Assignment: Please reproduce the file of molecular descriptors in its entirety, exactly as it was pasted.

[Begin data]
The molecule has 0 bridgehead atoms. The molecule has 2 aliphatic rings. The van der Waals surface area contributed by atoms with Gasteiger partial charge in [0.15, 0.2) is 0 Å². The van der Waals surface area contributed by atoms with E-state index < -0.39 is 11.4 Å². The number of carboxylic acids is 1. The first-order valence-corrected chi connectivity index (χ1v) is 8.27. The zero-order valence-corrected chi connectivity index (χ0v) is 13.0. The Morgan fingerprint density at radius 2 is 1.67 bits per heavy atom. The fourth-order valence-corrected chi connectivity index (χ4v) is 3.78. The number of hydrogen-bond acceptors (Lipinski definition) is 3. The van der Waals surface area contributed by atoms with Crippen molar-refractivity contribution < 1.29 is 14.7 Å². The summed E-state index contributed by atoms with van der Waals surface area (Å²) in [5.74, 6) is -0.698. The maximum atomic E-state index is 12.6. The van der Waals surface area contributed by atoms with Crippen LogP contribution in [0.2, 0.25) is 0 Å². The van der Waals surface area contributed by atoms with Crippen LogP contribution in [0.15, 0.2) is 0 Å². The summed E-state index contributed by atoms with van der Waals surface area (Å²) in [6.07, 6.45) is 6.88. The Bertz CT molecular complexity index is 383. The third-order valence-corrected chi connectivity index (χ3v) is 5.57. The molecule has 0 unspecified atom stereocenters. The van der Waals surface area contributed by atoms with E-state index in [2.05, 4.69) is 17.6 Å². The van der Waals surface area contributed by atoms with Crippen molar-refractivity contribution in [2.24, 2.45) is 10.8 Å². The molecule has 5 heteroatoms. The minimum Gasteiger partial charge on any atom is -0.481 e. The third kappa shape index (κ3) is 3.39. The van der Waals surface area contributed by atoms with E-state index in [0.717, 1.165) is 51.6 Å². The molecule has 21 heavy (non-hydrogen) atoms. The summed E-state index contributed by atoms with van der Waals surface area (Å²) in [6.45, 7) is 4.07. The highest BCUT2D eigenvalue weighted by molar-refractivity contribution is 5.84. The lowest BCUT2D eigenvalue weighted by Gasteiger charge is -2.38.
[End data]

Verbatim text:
The molecule has 0 bridgehead atoms. The molecule has 2 aliphatic rings. The van der Waals surface area contributed by atoms with Gasteiger partial charge in [0.15, 0.2) is 0 Å². The van der Waals surface area contributed by atoms with E-state index < -0.39 is 11.4 Å². The number of carboxylic acids is 1. The first-order valence-corrected chi connectivity index (χ1v) is 8.27. The zero-order valence-corrected chi connectivity index (χ0v) is 13.0. The Morgan fingerprint density at radius 2 is 1.67 bits per heavy atom. The fourth-order valence-corrected chi connectivity index (χ4v) is 3.78. The number of hydrogen-bond acceptors (Lipinski definition) is 3. The van der Waals surface area contributed by atoms with Crippen molar-refractivity contribution < 1.29 is 14.7 Å². The summed E-state index contributed by atoms with van der Waals surface area (Å²) in [5.74, 6) is -0.698. The maximum atomic E-state index is 12.6. The van der Waals surface area contributed by atoms with Crippen LogP contribution in [0.2, 0.25) is 0 Å². The van der Waals surface area contributed by atoms with Crippen LogP contribution in [0.15, 0.2) is 0 Å². The summed E-state index contributed by atoms with van der Waals surface area (Å²) in [6.07, 6.45) is 6.88. The Bertz CT molecular complexity index is 383. The third-order valence-corrected chi connectivity index (χ3v) is 5.57. The molecule has 0 unspecified atom stereocenters. The van der Waals surface area contributed by atoms with E-state index in [2.05, 4.69) is 17.6 Å². The van der Waals surface area contributed by atoms with Crippen molar-refractivity contribution in [2.24, 2.45) is 10.8 Å². The molecule has 5 heteroatoms. The minimum Gasteiger partial charge on any atom is -0.481 e. The third kappa shape index (κ3) is 3.39. The van der Waals surface area contributed by atoms with E-state index in [0.717, 1.165) is 51.6 Å². The molecule has 21 heavy (non-hydrogen) atoms. The summed E-state index contributed by atoms with van der Waals surface area (Å²) in [6.45, 7) is 4.07. The highest BCUT2D eigenvalue weighted by molar-refractivity contribution is 5.84. The lowest BCUT2D eigenvalue weighted by Gasteiger charge is -2.38.